Health beliefs of low-income Hispanic women: a disparity in mammogram use.
Abstract: A prominent public health disparity is the lack of mammogram screening among low-income Hispanic women. We conducted two focus groups with 12 women to identify health beliefs related to breast cancer and mammogram screening that influenced their screening intentions. Grounded theory and the health belief model (HBM) served as the theoretical bases for analyses. Each woman's medical, reproductive, and family history was used to calculate breast cancer risk. Some women acknowledged the benefits of early detection; however many lacked basic knowledge about breast cancer, breast cancer risk, and mammogram screening. Educational interventions targeting health beliefs are needed among low-income Hispanics.
Subject: Women (Health aspects)
Cancer (Diagnosis)
Breast cancer
Hispanic Americans
Mammography
Public health
Authors: Deavenport, Alexis
Modeste, Naomi
Marshak, Helen Hopp
Neish, Christine
Pub Date: 03/22/2010
Publication: Name: American Journal of Health Studies Publisher: American Journal of Health Studies Audience: Professional Format: Magazine/Journal Subject: Health Copyright: COPYRIGHT 2010 American Journal of Health Studies ISSN: 1090-0500
Issue: Date: Spring, 2010 Source Volume: 25 Source Issue: 2
Topic: Event Code: 240 Marketing procedures Advertising Code: 80 Targets & Markets
Product: Product Code: E123400 Hispanic Americans; 8000120 Public Health Care; 9005200 Health Programs-Total Govt; 9105200 Health Programs NAICS Code: 62 Health Care and Social Assistance; 923 Administration of Human Resource Programs; 92312 Administration of Public Health Programs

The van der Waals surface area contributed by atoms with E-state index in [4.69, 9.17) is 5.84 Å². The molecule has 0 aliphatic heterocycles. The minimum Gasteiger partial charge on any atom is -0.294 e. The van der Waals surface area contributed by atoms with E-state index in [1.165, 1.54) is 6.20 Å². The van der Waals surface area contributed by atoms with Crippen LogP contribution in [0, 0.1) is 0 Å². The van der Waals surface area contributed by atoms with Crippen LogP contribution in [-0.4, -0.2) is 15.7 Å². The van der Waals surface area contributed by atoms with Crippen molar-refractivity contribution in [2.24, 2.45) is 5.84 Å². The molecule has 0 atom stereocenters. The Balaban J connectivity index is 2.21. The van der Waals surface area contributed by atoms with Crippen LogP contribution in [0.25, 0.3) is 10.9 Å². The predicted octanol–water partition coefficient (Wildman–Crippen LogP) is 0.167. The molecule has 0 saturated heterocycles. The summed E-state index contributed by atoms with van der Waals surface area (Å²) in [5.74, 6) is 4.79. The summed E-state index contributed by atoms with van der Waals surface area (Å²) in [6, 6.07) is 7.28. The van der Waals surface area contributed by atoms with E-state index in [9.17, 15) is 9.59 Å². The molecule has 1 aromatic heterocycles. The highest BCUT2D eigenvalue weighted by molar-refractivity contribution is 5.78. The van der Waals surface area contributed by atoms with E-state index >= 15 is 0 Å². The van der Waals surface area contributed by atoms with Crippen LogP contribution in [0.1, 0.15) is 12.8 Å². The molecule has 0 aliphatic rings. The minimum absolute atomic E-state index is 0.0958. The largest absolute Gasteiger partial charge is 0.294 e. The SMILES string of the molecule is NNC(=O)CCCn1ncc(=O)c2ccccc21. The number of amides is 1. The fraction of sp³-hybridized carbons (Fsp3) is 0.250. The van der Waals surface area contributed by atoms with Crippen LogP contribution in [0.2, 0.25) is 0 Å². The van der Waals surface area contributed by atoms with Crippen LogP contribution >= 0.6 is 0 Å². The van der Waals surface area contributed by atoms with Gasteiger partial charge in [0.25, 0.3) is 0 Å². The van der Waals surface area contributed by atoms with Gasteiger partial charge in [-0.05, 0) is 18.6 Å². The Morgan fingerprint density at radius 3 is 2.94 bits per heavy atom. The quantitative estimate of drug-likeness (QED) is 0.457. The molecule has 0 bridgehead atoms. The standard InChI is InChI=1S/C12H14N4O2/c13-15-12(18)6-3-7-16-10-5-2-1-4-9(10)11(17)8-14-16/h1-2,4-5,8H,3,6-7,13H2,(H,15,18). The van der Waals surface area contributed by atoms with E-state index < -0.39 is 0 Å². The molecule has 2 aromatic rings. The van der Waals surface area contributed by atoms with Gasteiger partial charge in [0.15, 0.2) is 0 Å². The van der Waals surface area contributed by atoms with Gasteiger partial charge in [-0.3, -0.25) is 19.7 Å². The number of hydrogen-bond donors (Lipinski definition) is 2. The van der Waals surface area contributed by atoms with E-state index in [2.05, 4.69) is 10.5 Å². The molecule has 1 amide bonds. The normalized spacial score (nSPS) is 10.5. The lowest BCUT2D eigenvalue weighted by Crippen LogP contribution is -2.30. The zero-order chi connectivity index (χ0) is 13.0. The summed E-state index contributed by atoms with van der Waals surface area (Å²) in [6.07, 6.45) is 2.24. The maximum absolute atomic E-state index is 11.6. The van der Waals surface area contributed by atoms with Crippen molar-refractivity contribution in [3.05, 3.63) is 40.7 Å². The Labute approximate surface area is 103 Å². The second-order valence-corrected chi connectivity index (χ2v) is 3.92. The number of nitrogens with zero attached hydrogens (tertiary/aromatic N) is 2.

Accession Number: 308741500
Full Text: INTRODUCTION

BACKGROUND

According to the American Cancer Society (2006a), breast cancer is the leading cause of cancer death among Hispanic women. Obtaining a mammogram, an x-ray of the breast, is one of the best ways to detect breast cancer at early stages (CDC, 2006). The Healthy People 2010 objective for breast cancer screening is that 70% of women ages 40 and above obtain mammograms every 2 years (U.S. Department of Health and Human Services, 2000). Hispanic women, however, have the lowest rates of mammogram usage compared to women of other race/ethnicities. In 2005, the rate of mammogram screening among Hispanic women decreased from 62% to 59%, while among the poor, the rate decreased from 55% to 48% (CDC, 2009).

Reasons for the drop in mammogram screening may be due to the increase in the number of women who do not have health insurance, high co-payments, reduced perceived risk, and a lack of focus on mammogram screening in health promotion campaigns (Breen et al., 2007). Additional reasons for the disparity in screening may be due to a lack of knowledge, fear of screening, and cost (Abriaido-Lanza, Chao, & Gammon, 2004). Others have reported that demographic, socioeconomic and health system variables such as being low-income, not having a usual source of care, and not having health insurance contributed to the lower rates of mammogram usage among Hispanic women (Wells & Roetzheim, 2007; Aldridge, Daniels & Jukic, 2006). In order to decrease health disparities, additional research is needed to determine why Hispanic women underutilize mammogram screening in order to develop appropriate health promotion strategies.